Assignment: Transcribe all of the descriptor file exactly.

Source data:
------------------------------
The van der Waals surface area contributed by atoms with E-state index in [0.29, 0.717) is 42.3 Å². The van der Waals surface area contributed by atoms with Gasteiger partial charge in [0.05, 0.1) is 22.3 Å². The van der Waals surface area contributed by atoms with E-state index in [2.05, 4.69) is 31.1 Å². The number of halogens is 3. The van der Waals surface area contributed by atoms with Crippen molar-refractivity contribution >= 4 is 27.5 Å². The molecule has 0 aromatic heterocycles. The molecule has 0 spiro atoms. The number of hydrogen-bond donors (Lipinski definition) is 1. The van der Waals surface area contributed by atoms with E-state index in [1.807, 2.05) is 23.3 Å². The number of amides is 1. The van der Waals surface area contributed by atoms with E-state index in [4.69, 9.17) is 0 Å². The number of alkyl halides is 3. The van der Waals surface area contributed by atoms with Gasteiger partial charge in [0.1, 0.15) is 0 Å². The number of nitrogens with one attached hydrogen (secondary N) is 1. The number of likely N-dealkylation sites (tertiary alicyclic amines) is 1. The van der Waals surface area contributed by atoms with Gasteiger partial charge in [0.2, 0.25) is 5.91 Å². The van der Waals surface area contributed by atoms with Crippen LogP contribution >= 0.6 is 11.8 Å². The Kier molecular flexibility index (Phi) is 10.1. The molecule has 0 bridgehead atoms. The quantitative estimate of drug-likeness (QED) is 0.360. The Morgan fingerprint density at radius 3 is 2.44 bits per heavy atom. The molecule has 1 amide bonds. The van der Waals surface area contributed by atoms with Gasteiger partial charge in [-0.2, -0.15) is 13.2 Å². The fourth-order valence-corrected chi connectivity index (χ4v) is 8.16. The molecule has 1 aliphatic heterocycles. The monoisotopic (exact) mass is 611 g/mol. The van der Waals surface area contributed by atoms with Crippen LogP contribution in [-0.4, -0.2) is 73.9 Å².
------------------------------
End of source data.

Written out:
The van der Waals surface area contributed by atoms with E-state index in [0.29, 0.717) is 42.3 Å². The van der Waals surface area contributed by atoms with Gasteiger partial charge in [0.05, 0.1) is 22.3 Å². The van der Waals surface area contributed by atoms with E-state index in [2.05, 4.69) is 31.1 Å². The number of halogens is 3. The van der Waals surface area contributed by atoms with Crippen molar-refractivity contribution >= 4 is 27.5 Å². The molecule has 0 aromatic heterocycles. The molecule has 0 spiro atoms. The number of hydrogen-bond donors (Lipinski definition) is 1. The van der Waals surface area contributed by atoms with E-state index in [1.807, 2.05) is 23.3 Å². The number of amides is 1. The van der Waals surface area contributed by atoms with E-state index in [4.69, 9.17) is 0 Å². The number of alkyl halides is 3. The van der Waals surface area contributed by atoms with Gasteiger partial charge in [0.1, 0.15) is 0 Å². The number of nitrogens with one attached hydrogen (secondary N) is 1. The number of likely N-dealkylation sites (tertiary alicyclic amines) is 1. The van der Waals surface area contributed by atoms with Gasteiger partial charge in [0.2, 0.25) is 5.91 Å². The van der Waals surface area contributed by atoms with Crippen LogP contribution >= 0.6 is 11.8 Å². The Kier molecular flexibility index (Phi) is 10.1. The molecule has 0 bridgehead atoms. The quantitative estimate of drug-likeness (QED) is 0.360. The Morgan fingerprint density at radius 3 is 2.44 bits per heavy atom. The molecule has 1 amide bonds. The van der Waals surface area contributed by atoms with Gasteiger partial charge in [-0.2, -0.15) is 13.2 Å². The fourth-order valence-corrected chi connectivity index (χ4v) is 8.16. The molecule has 1 aliphatic heterocycles. The monoisotopic (exact) mass is 611 g/mol. The van der Waals surface area contributed by atoms with Crippen LogP contribution in [-0.4, -0.2) is 73.9 Å².